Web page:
"This is the right place to be," Molina said. "I'm happy to be here. This is a great organization, a winning organization. I'm a winning player. I see myself doing good stuff from now on, especially winning another World Series. One or two more. Three more. Four? That's my idea. We've got a great team."
The Cardinals said they viewed Molina as a "legacy," player, one with Hall of Fame credentials who could pull off the rare feat of playing his entire career with one organization. Molina broke into the bigs in 2004, when current manager Mike Matheny went on the disabled list. As a player with 10 years of service time, five with the same team, Molina has blanket no-trade protection.
"It's unique to be able to sign a player that, when this contract ends, is going to have 17 years in this organization, especially in a time when you think about how active free agency. Both Mr. DeWitt and myself and the organization, we were motivated to try to find a way to make this work."
The Cardinals announced that the contract was finalized on Sunday afternoon at Busch Stadium. The deal takes effect in 2018 and will keep Molina in St. Louis through at least 2020. He'll earn $14 million this season under his current contract.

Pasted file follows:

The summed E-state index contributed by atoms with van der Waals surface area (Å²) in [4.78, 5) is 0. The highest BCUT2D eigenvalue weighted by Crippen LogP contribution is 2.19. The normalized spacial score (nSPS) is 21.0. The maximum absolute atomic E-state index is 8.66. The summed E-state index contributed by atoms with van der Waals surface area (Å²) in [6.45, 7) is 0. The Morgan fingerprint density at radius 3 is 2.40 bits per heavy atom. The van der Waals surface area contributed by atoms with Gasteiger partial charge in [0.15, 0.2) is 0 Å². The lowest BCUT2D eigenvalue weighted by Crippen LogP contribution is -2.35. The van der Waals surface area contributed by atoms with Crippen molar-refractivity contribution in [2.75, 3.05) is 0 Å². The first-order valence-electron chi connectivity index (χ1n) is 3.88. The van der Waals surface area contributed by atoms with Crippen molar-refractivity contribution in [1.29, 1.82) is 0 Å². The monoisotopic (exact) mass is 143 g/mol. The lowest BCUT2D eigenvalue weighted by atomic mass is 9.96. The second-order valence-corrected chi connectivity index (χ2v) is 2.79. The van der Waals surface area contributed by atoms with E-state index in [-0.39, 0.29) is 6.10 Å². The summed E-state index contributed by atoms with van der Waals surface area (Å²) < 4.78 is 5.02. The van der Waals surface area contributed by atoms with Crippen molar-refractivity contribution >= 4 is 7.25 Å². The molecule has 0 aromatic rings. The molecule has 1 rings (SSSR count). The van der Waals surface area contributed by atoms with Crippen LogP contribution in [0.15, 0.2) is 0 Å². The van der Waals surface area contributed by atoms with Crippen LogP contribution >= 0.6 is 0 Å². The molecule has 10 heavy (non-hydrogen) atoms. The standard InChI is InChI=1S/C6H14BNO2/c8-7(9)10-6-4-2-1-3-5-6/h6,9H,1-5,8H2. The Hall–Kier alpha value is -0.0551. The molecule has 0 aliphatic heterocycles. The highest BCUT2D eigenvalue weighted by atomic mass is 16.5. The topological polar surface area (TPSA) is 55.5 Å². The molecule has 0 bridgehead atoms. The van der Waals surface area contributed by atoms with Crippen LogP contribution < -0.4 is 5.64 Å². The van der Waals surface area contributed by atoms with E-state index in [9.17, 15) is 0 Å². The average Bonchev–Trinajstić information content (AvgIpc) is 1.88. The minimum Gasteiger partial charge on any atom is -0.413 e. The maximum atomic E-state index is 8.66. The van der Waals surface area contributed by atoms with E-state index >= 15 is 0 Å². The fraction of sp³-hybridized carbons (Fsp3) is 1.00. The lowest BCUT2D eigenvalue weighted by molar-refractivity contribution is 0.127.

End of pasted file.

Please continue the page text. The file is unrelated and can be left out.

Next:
"Yadi's contributions since his major league debut in 2004 have been historic," Cardinals chairman Bill DeWitt Jr. said. "He set the standard for defensive excellence during this generation."
Molina called it a "hard week," as he contemplated the possibility of reaching free agency following the season.
"It's a great honor, especially to be part of this organization for a lifetime. I really wanted to be here since the beginning," Molina said. "It's a great honor."
Molina's current contract, signed ahead of the 2012 season, contained a mutual $15 million option for 2018 with a $2 million buyout. He is making $14 million for the 2017 season.
His strong play for Puerto Rico in the World Baseball Classic, coupled with his hot hitting following the 2016 All-Star break and his comments after returning from the competition, had put pressure on the Cardinals to get a deal done as quickly as possible.
Molina's biggest impact to the Cardinals over the years has been in run prevention. He became the full-time starter in 2005 and made seven All-Star teams while winning eight Gold Gloves.
Just when his hitting seemed to be in serious decline, Molina, 34, batted .365 with a .926 OPS following last season's All-Star break.
ESPN's Marly Rivera contributed to this report.